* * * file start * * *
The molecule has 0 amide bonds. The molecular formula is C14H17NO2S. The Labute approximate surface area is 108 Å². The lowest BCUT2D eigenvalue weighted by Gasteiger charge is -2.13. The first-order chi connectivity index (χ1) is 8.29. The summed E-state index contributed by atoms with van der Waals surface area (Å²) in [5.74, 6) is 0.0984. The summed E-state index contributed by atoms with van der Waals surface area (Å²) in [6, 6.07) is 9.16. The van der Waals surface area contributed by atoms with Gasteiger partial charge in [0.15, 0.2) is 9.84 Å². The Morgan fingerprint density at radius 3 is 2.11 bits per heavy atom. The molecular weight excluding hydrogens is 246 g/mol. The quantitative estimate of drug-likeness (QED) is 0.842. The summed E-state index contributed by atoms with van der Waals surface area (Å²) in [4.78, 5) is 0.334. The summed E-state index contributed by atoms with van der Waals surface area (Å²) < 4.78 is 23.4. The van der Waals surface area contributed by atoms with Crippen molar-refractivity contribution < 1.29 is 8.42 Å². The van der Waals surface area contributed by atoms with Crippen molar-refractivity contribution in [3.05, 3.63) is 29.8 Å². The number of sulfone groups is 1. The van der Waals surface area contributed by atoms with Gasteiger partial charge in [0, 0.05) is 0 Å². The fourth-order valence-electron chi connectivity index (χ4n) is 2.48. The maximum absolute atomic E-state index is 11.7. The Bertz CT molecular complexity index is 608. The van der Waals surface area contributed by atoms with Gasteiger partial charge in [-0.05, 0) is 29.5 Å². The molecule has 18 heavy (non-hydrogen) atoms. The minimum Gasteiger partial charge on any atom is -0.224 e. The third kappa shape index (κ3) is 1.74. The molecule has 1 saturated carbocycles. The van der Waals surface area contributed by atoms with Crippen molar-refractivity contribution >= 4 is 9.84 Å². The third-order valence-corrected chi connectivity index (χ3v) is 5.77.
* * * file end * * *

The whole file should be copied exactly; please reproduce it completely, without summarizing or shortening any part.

The molecule has 0 amide bonds. The molecular formula is C14H17NO2S. The Labute approximate surface area is 108 Å². The lowest BCUT2D eigenvalue weighted by Gasteiger charge is -2.13. The first-order chi connectivity index (χ1) is 8.29. The summed E-state index contributed by atoms with van der Waals surface area (Å²) in [5.74, 6) is 0.0984. The summed E-state index contributed by atoms with van der Waals surface area (Å²) in [6, 6.07) is 9.16. The van der Waals surface area contributed by atoms with Gasteiger partial charge in [0.15, 0.2) is 9.84 Å². The Morgan fingerprint density at radius 3 is 2.11 bits per heavy atom. The molecular weight excluding hydrogens is 246 g/mol. The quantitative estimate of drug-likeness (QED) is 0.842. The summed E-state index contributed by atoms with van der Waals surface area (Å²) in [4.78, 5) is 0.334. The summed E-state index contributed by atoms with van der Waals surface area (Å²) < 4.78 is 23.4. The van der Waals surface area contributed by atoms with Crippen molar-refractivity contribution < 1.29 is 8.42 Å². The van der Waals surface area contributed by atoms with Crippen molar-refractivity contribution in [3.05, 3.63) is 29.8 Å². The number of sulfone groups is 1. The van der Waals surface area contributed by atoms with Gasteiger partial charge in [0, 0.05) is 0 Å². The fourth-order valence-electron chi connectivity index (χ4n) is 2.48. The maximum absolute atomic E-state index is 11.7. The Bertz CT molecular complexity index is 608. The van der Waals surface area contributed by atoms with Gasteiger partial charge in [-0.05, 0) is 29.5 Å². The molecule has 18 heavy (non-hydrogen) atoms. The minimum Gasteiger partial charge on any atom is -0.224 e. The third kappa shape index (κ3) is 1.74. The molecule has 1 saturated carbocycles. The van der Waals surface area contributed by atoms with Crippen molar-refractivity contribution >= 4 is 9.84 Å². The third-order valence-corrected chi connectivity index (χ3v) is 5.77.